Additional Information:© 2017 The American Astronomical Society. Received 2017 September 19; revised 2017 November 20; accepted 2017 November 27; published 2017 December 22. This project makes use of data from the KELT survey, including support from The Ohio State University, Vanderbilt University, and Lehigh University, along with the KELT follow-up collaboration. Work performed by J.E.R. was supported by the Harvard Future Faculty Leaders Postdoctoral fellowship. D.J.S. and B.S.G. were partially supported by NSF CAREER Grant AST-1056524. Work by S.V.Jr. is supported by the National Science Foundation Graduate Research Fellowship under Grant No. DGE-1343012. Work by G.Z. is provided by NASA through Hubble Fellowship grant HST-HF2-51402.001-A awarded by the Space Telescope Science Institute, which is operated by the Association of Universities for Research in Astronomy, Inc., for NASA, under contract NAS 5-26555. This paper includes data taken at The McDonald Observatory of The University of Texas at Austin. This work has made use of NASA's Astrophysics Data System, the Extrasolar Planet Encyclopedia, the NASA Exoplanet Archive, the SIMBAD database operated at CDS, Strasbourg, France, and the VizieR catalog access tool, CDS, Strasbourg, France. We make use of Filtergraph, an online data visualization tool developed at Vanderbilt University through the Vanderbilt Initiative in Data-intensive Astrophysics (VIDA). We also used data products from the Widefield Infrared Survey Explorer, which is a joint project of the University of California, Los Angeles; the Jet Propulsion Laboratory/California Institute of Technology, which is funded by the National Aeronautics and Space Administration; the Two Micron All Sky Survey, which is a joint project of the University of Massachusetts and the Infrared Processing and Analysis Center/California Institute of Technology, funded by the National Aeronautics and Space Administration and the National Science Foundation; and the European Space Agency (ESA) mission Gaia (http://www.cosmos.esa.int/gaia), processed by the Gaia Data Processing and Analysis Consortium (DPAC, http://www.cosmos.esa.int/web/gaia/dpac/consortium). Funding for the DPAC has been provided by national institutions, in particular the institutions participating in the Gaia Multilateral Agreement. MINERVA is a collaboration among the Harvard-Smithsonian Center for Astrophysics, The Pennsylvania State University, the University of Montana, and the University of New south Wales. MINERVA is made possible by generous contributions from its collaborating institutions and Mt. Cuba Astronomical Foundation, The David & Lucile Packard Foundation, National Aeronautics and Space Administration (EPSCOR grant NNX13AM97A), The Australian Research Council (LIEF grant LE140100050), and the National Science Foundation (grants 1516242 and 1608203). Any opinions, findings, and conclusions or recommendations expressed are those of the author and do not necessarily reflect the views of the National Science Foundation. This work was partially supported by funding from the Center for Exoplanets and Habitable Worlds. The Center for Exoplanets and Habitable Worlds is supported by the Pennsylvania State University, the Eberly College of Science, and the Pennsylvania Space Grant Consortium.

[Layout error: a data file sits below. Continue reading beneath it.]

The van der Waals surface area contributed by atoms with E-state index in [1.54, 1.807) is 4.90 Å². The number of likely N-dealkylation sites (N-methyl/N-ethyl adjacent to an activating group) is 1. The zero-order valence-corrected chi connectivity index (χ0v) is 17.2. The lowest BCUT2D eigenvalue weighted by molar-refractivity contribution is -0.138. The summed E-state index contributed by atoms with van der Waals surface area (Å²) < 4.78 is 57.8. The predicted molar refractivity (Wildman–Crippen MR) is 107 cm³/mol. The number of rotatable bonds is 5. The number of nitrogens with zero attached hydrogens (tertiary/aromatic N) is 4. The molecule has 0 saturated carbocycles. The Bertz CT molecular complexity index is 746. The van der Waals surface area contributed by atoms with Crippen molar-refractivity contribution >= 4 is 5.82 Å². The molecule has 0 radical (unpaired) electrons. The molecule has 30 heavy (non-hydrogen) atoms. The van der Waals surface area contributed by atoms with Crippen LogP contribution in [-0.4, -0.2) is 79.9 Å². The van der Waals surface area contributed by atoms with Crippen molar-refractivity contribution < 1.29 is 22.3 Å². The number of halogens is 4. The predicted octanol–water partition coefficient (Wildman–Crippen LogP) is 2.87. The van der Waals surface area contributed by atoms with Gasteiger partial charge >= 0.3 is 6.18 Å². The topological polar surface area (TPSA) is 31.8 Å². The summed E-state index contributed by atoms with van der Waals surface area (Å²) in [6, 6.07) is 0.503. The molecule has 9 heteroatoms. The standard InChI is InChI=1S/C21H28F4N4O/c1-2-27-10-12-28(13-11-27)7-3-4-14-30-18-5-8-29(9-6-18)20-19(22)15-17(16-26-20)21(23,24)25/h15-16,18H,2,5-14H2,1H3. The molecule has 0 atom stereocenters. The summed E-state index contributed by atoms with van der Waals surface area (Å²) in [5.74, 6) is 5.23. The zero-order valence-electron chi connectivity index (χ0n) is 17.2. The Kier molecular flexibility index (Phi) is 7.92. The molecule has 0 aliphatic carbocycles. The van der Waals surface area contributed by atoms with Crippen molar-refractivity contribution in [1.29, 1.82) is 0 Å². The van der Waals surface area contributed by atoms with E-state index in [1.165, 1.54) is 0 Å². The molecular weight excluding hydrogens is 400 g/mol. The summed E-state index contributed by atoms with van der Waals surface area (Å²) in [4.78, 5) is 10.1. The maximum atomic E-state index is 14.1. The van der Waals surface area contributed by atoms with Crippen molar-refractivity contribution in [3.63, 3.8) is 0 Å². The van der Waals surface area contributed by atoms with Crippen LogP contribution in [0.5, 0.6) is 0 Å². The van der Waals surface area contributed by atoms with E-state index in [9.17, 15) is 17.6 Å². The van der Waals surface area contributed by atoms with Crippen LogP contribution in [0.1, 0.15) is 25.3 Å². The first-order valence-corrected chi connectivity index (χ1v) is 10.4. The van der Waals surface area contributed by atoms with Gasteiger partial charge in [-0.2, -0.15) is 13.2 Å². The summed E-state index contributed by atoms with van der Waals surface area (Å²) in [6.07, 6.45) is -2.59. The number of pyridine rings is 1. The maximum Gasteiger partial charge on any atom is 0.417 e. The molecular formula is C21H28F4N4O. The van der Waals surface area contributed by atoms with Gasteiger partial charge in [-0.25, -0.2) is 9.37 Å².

Group:Infrared Processing and Analysis Center (IPAC)
Funders:
Funding AgencyGrant Number
Harvard UniversityUNSPECIFIED
NSFAST-1056524
NSF Graduate Research FellowshipDGE-1343012
NASA Hubble FellowshipHST-HF2-51402.001-A
NASANAS 5-26555
NASA/JPL/CaltechUNSPECIFIED
Mt. Cuba Astronomical FoundationUNSPECIFIED
David and Lucile Packard FoundationUNSPECIFIED
NASANNX13AM97A
Australian Research CouncilLE140100050
NSFAST-1516242
NSFAST-1608203
Center for Exoplanets and Habitable WorldsUNSPECIFIED
Pennsylvania State UniversityUNSPECIFIED
Eberly College of ScienceUNSPECIFIED
Pennsylvania Space Grant ConsortiumUNSPECIFIED
Subject Keywords:methods: observational – planets and satellites: detection – planets and satellites: gaseous planets – techniques: photometric – techniques: radial velocities – techniques: spectroscopic
Issue or Number:1
Record Number:CaltechAUTHORS:20171222-092402739
Persistent URL:https://resolver.caltech.edu/CaltechAUTHORS:20171222-092402739
Official Citation:Robert J. Siverd et al 2018 AJ 155 35
Usage Policy:No commercial reproduction, distribution, display or performance rights in this work are provided.
ID Code:84019
Collection:CaltechAUTHORS
Deposited By: Tony Diaz
Deposited On:22 Dec 2017 18:11
Last Modified:03 Oct 2019 19:13